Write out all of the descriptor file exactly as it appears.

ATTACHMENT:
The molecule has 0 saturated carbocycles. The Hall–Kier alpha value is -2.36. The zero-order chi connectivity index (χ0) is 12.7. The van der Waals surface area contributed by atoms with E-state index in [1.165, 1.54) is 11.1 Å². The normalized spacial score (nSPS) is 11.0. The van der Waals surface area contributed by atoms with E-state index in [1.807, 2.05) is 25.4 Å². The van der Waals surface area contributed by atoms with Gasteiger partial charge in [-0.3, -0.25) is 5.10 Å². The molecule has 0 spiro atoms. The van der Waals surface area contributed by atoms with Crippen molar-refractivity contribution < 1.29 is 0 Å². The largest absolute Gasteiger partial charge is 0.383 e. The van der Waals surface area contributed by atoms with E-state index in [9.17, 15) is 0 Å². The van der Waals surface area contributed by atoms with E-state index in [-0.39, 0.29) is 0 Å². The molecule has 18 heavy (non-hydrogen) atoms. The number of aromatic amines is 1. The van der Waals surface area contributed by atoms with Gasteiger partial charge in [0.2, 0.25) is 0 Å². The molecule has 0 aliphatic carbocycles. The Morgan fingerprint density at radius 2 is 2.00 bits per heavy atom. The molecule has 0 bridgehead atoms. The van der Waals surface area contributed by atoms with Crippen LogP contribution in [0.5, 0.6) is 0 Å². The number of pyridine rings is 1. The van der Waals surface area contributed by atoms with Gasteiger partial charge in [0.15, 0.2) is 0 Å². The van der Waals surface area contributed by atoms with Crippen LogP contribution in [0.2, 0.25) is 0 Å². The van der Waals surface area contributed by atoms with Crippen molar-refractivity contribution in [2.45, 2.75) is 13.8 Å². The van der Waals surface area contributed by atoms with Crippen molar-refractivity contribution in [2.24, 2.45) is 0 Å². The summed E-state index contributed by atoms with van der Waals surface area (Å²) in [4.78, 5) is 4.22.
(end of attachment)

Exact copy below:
The molecule has 0 saturated carbocycles. The Hall–Kier alpha value is -2.36. The zero-order chi connectivity index (χ0) is 12.7. The van der Waals surface area contributed by atoms with E-state index in [1.165, 1.54) is 11.1 Å². The normalized spacial score (nSPS) is 11.0. The van der Waals surface area contributed by atoms with E-state index in [1.807, 2.05) is 25.4 Å². The van der Waals surface area contributed by atoms with Gasteiger partial charge in [-0.3, -0.25) is 5.10 Å². The molecule has 0 spiro atoms. The van der Waals surface area contributed by atoms with Crippen molar-refractivity contribution < 1.29 is 0 Å². The largest absolute Gasteiger partial charge is 0.383 e. The van der Waals surface area contributed by atoms with E-state index in [9.17, 15) is 0 Å². The van der Waals surface area contributed by atoms with E-state index in [-0.39, 0.29) is 0 Å². The molecule has 18 heavy (non-hydrogen) atoms. The number of aromatic amines is 1. The van der Waals surface area contributed by atoms with Gasteiger partial charge in [0.2, 0.25) is 0 Å². The molecule has 0 aliphatic carbocycles. The Morgan fingerprint density at radius 2 is 2.00 bits per heavy atom. The molecule has 0 bridgehead atoms. The van der Waals surface area contributed by atoms with Crippen LogP contribution in [0.5, 0.6) is 0 Å². The number of pyridine rings is 1. The van der Waals surface area contributed by atoms with Gasteiger partial charge in [0.15, 0.2) is 0 Å². The van der Waals surface area contributed by atoms with Crippen LogP contribution in [0.2, 0.25) is 0 Å². The van der Waals surface area contributed by atoms with Crippen molar-refractivity contribution in [2.45, 2.75) is 13.8 Å². The van der Waals surface area contributed by atoms with Crippen molar-refractivity contribution in [2.24, 2.45) is 0 Å². The summed E-state index contributed by atoms with van der Waals surface area (Å²) in [4.78, 5) is 4.22.